Although it may feel impossible, if we meet every situation and every individual where they are right now, will full acceptance, we may find ourselves more easily making the choices that need to be made.

 

 

 

 

The Staircase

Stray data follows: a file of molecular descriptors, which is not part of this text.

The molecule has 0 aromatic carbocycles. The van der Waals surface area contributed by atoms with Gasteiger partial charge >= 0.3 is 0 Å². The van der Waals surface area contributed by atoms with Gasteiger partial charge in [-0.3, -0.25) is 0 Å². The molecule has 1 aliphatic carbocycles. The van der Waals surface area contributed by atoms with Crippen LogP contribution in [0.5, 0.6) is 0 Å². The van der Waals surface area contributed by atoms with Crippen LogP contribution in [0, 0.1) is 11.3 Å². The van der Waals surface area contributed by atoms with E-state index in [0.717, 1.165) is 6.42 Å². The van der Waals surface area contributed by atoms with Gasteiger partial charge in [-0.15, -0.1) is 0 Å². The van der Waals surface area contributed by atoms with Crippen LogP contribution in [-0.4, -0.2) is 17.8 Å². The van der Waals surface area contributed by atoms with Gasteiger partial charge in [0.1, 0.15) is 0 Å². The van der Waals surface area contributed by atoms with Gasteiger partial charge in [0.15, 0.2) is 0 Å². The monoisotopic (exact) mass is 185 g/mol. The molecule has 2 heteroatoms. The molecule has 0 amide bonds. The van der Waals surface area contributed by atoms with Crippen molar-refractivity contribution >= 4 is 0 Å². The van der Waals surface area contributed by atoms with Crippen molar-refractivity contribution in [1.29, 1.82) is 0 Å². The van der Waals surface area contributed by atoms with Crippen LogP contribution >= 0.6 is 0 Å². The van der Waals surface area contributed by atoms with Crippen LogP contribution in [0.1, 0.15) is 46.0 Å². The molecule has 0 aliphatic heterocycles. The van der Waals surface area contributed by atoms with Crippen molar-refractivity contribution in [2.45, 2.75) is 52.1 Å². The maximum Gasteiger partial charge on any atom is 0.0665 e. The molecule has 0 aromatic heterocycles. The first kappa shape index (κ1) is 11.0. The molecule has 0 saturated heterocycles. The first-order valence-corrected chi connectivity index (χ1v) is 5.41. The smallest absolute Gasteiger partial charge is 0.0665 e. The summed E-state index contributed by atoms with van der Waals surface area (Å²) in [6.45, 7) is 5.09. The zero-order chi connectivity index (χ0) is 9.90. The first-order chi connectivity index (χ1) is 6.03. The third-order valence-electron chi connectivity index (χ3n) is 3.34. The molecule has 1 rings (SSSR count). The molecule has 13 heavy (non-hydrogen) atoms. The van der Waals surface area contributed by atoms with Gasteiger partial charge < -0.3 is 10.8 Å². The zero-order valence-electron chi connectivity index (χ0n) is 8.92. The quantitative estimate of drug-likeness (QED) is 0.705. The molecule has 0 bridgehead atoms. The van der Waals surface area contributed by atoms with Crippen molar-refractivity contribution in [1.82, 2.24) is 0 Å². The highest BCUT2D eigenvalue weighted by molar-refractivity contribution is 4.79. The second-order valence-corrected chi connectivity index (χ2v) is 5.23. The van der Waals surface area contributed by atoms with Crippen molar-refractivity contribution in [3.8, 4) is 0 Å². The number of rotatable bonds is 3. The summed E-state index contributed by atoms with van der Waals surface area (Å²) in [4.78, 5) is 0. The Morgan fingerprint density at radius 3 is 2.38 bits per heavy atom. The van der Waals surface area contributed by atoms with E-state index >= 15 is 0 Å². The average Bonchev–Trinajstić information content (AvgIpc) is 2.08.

Dream SpeechOn this 50th anniversary of the assassination of Martin Luther King Jr., I’m reminded of one of his many famous quotes, particularly this: “Faith is taking the first step, even when you don’t see the whole staircase.” While I’d heard this sentence before, I first became aware, I mean fully aware, of its meaning when someone very close to me shared it with me in one of my darkest moments nine years ago. I couldn’t see beyond the difficult nature of my present moment and didn’t see how my life could or would ever improve. My finances were in disarray, my job was coming to an end, I was selling my house at a steep loss, and I was going through a divorce, all at the same time. I didn’t know how I’d pay my bills, feed my children or even put gas in my car. I felt like I was in a deep tunnel with no source of light, with no idea where it ended or where it began.